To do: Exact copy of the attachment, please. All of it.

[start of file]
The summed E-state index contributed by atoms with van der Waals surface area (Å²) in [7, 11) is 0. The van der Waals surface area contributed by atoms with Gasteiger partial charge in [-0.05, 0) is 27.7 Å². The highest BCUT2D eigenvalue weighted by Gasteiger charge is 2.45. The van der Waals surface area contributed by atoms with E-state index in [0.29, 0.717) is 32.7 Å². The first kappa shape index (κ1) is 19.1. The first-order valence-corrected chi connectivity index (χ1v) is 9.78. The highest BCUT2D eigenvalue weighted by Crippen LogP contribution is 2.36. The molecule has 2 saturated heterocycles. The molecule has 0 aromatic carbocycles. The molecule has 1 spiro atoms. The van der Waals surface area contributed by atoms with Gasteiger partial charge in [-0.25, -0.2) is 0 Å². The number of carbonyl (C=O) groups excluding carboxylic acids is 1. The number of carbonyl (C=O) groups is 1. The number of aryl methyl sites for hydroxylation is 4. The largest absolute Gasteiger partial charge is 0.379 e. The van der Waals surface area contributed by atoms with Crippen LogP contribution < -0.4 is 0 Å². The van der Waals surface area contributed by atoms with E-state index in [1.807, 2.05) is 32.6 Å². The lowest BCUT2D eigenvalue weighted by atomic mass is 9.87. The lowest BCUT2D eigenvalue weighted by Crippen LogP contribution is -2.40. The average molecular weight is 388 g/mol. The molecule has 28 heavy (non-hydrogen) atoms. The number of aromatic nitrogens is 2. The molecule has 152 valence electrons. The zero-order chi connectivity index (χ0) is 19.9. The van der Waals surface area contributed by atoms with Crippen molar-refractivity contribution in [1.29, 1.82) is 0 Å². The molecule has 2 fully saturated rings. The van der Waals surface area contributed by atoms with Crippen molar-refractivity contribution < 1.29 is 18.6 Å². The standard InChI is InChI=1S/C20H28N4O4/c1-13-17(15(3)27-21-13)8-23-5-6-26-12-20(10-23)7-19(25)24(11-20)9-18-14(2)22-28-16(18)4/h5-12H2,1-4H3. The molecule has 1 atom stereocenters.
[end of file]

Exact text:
The summed E-state index contributed by atoms with van der Waals surface area (Å²) in [7, 11) is 0. The van der Waals surface area contributed by atoms with Gasteiger partial charge in [-0.05, 0) is 27.7 Å². The highest BCUT2D eigenvalue weighted by Gasteiger charge is 2.45. The van der Waals surface area contributed by atoms with E-state index in [0.29, 0.717) is 32.7 Å². The first kappa shape index (κ1) is 19.1. The first-order valence-corrected chi connectivity index (χ1v) is 9.78. The highest BCUT2D eigenvalue weighted by Crippen LogP contribution is 2.36. The molecule has 2 saturated heterocycles. The molecule has 0 aromatic carbocycles. The molecule has 1 spiro atoms. The van der Waals surface area contributed by atoms with Gasteiger partial charge in [-0.25, -0.2) is 0 Å². The number of carbonyl (C=O) groups excluding carboxylic acids is 1. The number of carbonyl (C=O) groups is 1. The number of aryl methyl sites for hydroxylation is 4. The largest absolute Gasteiger partial charge is 0.379 e. The van der Waals surface area contributed by atoms with Crippen LogP contribution < -0.4 is 0 Å². The van der Waals surface area contributed by atoms with E-state index in [1.807, 2.05) is 32.6 Å². The lowest BCUT2D eigenvalue weighted by atomic mass is 9.87. The lowest BCUT2D eigenvalue weighted by Crippen LogP contribution is -2.40. The average molecular weight is 388 g/mol. The molecule has 28 heavy (non-hydrogen) atoms. The number of aromatic nitrogens is 2. The molecule has 152 valence electrons. The zero-order chi connectivity index (χ0) is 19.9. The van der Waals surface area contributed by atoms with Crippen molar-refractivity contribution in [1.29, 1.82) is 0 Å². The molecule has 2 fully saturated rings. The van der Waals surface area contributed by atoms with Crippen molar-refractivity contribution < 1.29 is 18.6 Å². The standard InChI is InChI=1S/C20H28N4O4/c1-13-17(15(3)27-21-13)8-23-5-6-26-12-20(10-23)7-19(25)24(11-20)9-18-14(2)22-28-16(18)4/h5-12H2,1-4H3. The molecule has 1 atom stereocenters.